If you’re looking to buy a 2017 Porsche 911, you better have iOS.
According to the publication Porsche was not comfortable striking a deal with Google because of the information which they were asking for, the auto manufacturer was partly reluctant to send data because of its secret nature and partly because Google is in the midst of producing its own vehicle. “There’s no technological reason the 991/2 doesn’t have Android Auto playing through its massively upgraded PCM system”. As part of the agreement an automaker would have to enter with Google, certain pieces of data must be collected and mailed back to Mountain View, California.
The publication says that Android Auto tracks variables including vehicle speed, throttle position, fluid temperatures, and engine revs, information that is collated and then sent back to Google.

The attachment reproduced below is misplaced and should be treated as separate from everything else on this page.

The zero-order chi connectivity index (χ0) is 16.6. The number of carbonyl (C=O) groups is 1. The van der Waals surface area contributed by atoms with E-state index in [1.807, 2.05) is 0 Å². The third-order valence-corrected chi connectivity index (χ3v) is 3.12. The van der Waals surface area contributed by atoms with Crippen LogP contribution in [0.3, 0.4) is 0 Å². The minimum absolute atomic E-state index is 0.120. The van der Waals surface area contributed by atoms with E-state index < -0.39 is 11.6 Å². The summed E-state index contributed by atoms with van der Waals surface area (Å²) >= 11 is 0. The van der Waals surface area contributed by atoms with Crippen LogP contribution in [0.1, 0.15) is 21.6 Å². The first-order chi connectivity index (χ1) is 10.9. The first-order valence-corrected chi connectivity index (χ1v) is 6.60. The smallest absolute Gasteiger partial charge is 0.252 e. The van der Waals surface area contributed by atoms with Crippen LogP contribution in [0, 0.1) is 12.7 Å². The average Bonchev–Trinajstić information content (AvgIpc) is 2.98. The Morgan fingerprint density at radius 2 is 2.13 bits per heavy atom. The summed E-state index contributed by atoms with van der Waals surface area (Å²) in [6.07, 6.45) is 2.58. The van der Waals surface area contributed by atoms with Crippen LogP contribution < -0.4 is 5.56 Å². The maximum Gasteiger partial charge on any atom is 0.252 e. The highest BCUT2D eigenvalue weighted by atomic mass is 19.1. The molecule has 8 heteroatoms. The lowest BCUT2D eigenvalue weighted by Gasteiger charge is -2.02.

If this becomes a trend and privacy will be taken more seriously by automotive companies in the future, Google might find itself using Android Auto only in their self-driving cars, with little to no chance of making an appearance in other manufacturers’ vehicles. Moreover, giving such data to a multi-billion dollar corporation that’s actively building a auto, well, that ain’t good, either. Apparently the in-car system can share information with the Android device such as GPS location as the the car’s system is often more accurate than the connected phone. In addition, drivers have to opt in to provide their car’s data to apps, including Google services and third-party apps.
Porsche’s reasoning there is that Apple only wants to know when the auto is in movement while CarPlay is being used.
Google, however, denied that it collects so much data from cars using Android Auto.